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Vibration enhances emotional impact of videogames, Swedish study suggests

Brandon Erickson's picture

DualShock 3

Despite former Sony exec Phil Harrison's ridiculous assertion that rumble is a "last generation feature," most gamers never really doubted the relevance of haptic feedback to videogames. As if Sony's recent flip-flop with the DualShock 3 wasn't confirmation enough of this fact, we can now point to science as well. According to a study by Swedish researchers, the strength of people's emotional responses to images is significantly enhanced by vibrational stimuli.

The goal of the study was to examine "the influence of the perceived distance to auditory and auditory-vibrotactile heartbeat stimuli on participants' affective state." For the experiment, "auditory and/or vibrotactile heartbeat stimuli were presented to participants ... and the stimuli's effect on participants' physiological state and subsequent emotional attitude to affective pictures was measured." Put simply, the researchers monitored people while they viewed emotion-inducing images accompanied by a heartbeat sound and vibration.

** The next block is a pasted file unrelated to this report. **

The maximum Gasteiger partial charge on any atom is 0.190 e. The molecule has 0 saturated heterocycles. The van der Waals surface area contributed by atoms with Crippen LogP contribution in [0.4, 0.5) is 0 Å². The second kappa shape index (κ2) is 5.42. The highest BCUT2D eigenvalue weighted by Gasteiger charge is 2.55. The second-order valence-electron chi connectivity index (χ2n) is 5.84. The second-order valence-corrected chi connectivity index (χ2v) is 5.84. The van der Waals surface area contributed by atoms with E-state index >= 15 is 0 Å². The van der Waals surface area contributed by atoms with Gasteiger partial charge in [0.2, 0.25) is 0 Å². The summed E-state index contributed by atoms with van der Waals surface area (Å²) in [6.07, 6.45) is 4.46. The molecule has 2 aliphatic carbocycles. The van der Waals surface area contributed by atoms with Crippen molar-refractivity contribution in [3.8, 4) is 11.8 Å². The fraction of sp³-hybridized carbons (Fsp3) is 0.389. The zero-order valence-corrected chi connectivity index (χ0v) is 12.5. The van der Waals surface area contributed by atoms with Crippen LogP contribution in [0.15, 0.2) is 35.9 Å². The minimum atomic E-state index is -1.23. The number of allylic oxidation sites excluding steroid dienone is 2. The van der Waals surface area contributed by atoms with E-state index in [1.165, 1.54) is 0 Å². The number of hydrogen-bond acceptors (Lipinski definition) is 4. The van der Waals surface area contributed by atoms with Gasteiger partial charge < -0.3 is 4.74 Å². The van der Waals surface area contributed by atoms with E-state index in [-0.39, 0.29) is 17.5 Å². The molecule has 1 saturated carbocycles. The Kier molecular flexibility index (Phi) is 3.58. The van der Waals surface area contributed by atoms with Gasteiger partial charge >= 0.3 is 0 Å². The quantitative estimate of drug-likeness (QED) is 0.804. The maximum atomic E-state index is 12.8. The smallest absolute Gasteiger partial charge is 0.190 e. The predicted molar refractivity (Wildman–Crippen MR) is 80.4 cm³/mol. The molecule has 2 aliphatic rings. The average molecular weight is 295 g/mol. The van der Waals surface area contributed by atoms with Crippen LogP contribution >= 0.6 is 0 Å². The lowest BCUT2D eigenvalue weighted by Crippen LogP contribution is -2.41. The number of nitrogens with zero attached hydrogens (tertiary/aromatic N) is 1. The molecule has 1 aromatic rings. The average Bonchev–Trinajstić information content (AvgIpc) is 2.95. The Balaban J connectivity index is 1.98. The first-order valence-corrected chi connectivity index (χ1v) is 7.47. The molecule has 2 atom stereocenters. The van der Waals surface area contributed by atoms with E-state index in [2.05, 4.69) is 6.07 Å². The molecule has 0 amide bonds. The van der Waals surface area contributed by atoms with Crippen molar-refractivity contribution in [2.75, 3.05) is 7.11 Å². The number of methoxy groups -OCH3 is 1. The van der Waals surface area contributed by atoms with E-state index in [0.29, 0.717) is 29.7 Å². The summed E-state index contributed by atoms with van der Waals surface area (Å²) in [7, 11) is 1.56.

Not surprisingly, the results revealed that the combined heartbeat plus vibration stimulus had the strongest effect. "[P]resentation of vibrotactile stimulation with heartbeat sound significantly influenced participants' physiology .... We suggest that this physiological effect was translated into the affective response to emotional pictures." The "physiological effect" in question was that the heartbeat sound tended to alter the subjects' heart rates, which the researchers believe may account for the heightened emotional response.

The authors conclude that "the emotion-eliciting power of auditory modality is influenced by the perceived distance to sound." Indeed, I've often felt that rumble brought me closer to the action in a videogame. It may be that the emotional impact of force feedback on gamers stems from its capacity to make players feel physically closer to—or even a part of—the sound. This relates to the growing body of research on "presence"—i.e., a person's sense of being physically present within a virtual environment—and the factors that contribute to it.

If nothing else, this work provides compelling confirmation of the way that vibration influences the gaming experience. The article is available online and makes for a fascinating read.

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